Stress is like dark chocolate. A little of it won’t kill you. In fact, small blocks here and there can be good for you, or at least give you a reason to get of bed in the morning. But chronic and severe stress can damage your body and mind, blocking the fluid communication to and from most organs–especially in the hypothalamic-pituitary-adrenal (HPA) axis and in the limbic system, the brain’s emotional center. Believe me, you want these two systems–much like the House and Senate–running as smoothly as possible, with low levels of the delinquent stress hormones in your bloodstream. Which is why I have handy some tress busters. I use an average of five a day. Today I’m using all ten. Here they are, and good luck!
Cut your to-do list in half. How? Ask yourself this question after every item: Will I die tomorrow if this doesn’t get accomplished? I’m guessing you’ll get a lot of no’s. I’m sure Franklin Covey has a more efficient and elaborate system. But here’s mine: Every morning I immediately jot down my to-do list. Once I experience the first heart palpitation, the list gets cut in half.
Let’s say you’ve got five huge work projects due next week, two Cub Scout commitments you promised your son, your mom’s overdue taxes on your desk, your wife’s 40th birthday celebration to plan, and your sister’s computer to fix. What do you do? You record all the tasks on a sheet of paper or on your computer and you give each one a number between 1 and 10: 10 being the most important (life threatening) to one (stupid bloody thing I signed up for). Start with the 10s. If you never get beyond the 8s, that’s okay!
3. Use pencil, not pen.
If you rely on your to-do list as much as I do, then you’ll want to start using pencil instead of pen. Because one important stress buster is to try to stay as flexible as you can. Things change! And change is not our enemy, even though our brain categorizes it as such. You want to be able to erase a task or reminder at any time, because who the heck knows what your day will be like.
4. Give away your cape.
If you haven’t already guessed by now, you are not a superpower and don’t possess supernatural qualities and capabilities. I’m sorry, but you’re going to have to join the race … the human race. Which means surrendering to limitations and conditions–like the number of hours in a day (24) and the amount of time it takes to get from point A to point B. In your car. Not in your bat mobile.
5. Collaborate and cooperate.
There are lots of people out there with to-do lists that look very similar to yours. Why not let them do some of your tasks so that you all don’t have to do them? The moms around me have mastered this concept, as they have set up a babysitting co-op: one mom volunteers to watches a neighbor’s kid and by doing so earns babysitting points that she can redeem when a neighbor watches her kids. In the blogging world, I have begun to collaborate with some other mental-health writers so that we all don’t have to scan the same media outlets for depression-related stories. If I catch something I send it to them, and vice versa. It’s an effective system.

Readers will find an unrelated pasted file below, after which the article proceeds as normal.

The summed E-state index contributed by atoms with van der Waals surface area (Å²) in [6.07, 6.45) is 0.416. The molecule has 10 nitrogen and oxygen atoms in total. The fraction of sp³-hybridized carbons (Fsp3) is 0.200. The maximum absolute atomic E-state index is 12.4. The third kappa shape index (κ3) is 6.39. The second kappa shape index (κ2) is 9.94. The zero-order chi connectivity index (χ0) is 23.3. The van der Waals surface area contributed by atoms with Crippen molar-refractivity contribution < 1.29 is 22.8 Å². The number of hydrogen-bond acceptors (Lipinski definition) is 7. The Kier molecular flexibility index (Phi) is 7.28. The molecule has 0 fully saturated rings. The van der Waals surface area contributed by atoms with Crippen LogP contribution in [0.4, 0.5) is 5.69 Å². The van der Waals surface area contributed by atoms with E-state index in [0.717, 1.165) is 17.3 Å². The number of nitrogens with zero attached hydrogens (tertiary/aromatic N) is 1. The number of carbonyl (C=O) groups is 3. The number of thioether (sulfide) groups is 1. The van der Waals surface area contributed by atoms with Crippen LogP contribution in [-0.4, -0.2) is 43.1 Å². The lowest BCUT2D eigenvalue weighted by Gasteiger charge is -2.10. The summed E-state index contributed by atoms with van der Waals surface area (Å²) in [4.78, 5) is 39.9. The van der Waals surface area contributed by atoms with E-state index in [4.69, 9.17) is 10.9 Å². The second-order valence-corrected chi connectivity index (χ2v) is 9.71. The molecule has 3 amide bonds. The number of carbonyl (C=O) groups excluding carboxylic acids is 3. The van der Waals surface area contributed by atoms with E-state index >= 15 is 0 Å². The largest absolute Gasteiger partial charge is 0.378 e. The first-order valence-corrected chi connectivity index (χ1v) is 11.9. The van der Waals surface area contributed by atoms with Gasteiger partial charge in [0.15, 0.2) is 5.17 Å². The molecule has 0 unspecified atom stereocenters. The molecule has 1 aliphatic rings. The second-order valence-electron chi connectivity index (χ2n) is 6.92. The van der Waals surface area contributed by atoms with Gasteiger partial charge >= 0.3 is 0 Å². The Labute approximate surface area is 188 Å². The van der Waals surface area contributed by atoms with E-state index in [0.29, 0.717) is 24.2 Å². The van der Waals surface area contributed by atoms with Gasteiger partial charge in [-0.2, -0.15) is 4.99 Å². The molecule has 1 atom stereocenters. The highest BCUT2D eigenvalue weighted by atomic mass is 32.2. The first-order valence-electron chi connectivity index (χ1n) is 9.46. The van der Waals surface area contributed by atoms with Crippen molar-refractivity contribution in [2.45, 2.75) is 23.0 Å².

Just as chronic and severe stress can damage organic systems in our body, humor can heal. When people laugh, the autonomic nervous system mellows out and the heart is allowed to relax. Laughter can also boost the immune system, as it has been found to increase a person’s ability to fight viruses and foreign cells, and reduce the levels of three stress hormones: cortisol, epinephrine, and dopac. Plus it’s just fun to laugh. And having fun is it’s own stress buster.
Exercise relieves stress in several ways. First, cardiovascular workouts stimulate brain chemicals that foster growth of nerve cells. Second, exercise increases the activity of serotonin and/or norepinephrine. Third, a raised heart rate releases endorphins and a hormone known as ANP, which reduces pain, induces euphoria, and helps control the brain’s response to stress and anxiety. You need not to run a marathon or complete an ironman. A quick stroll in the morning or in the evening might be just enough to tell the stress hormones in your blood to scatter.
8. Stop juggling.
I realize some multi-tasking is inevitable in our rushed culture. But do we really have to simultaneously cook dinner, talk to Mom, help with homework, and check e-mail? If you were an excellent waiter or waitress in your past or present, then skip this one. However, if you have trouble chewing gum and walking at the same time like I do, you might try your best to concentrate on one activity at a time.
9. Build boundaries.
Speaking of activities, get some boundaries, ASAP–meaning designate a place and time for certain things so that your brain doesn’t have to wear so many hats at the same time. I thought this was impossible as a mom who works from home until I made myself abide by some rules: computer is off when I’m not working, and computer stays off in the evening and on weekends. My brain adjusted nicely and appreciated the notice of when and where each hat was required, and it actually started to relax a tad.
10. Think globally.
I don’t say this to induce a guilt trip. No, no, no. Because guilt trips compound stress. What I mean here is a simple reminder that compared to other problems in our world today–abject poverty in Somalia or Cambodia–the things that we stress about are pretty minor. In other words, if I shift my perspective a little, I can see that there are far worse dilemmas than my poor royalty figures on a few books. Put another way: Don’t sweat the small stuff, and most of it is small stuff.
Therese J. Borchard writes the daily Beliefnet.com blog Beyond Blue. Her memoir “Beyond Blue: Surviving Depression & Anxiety and Making the Most of Bad Genes” is just out, followed by a handsome book of therapy notes called “The Pocket Therapist” in April 2010. Subscribe to Beyond Blue here or visit her at www.ThereseBorchard.com.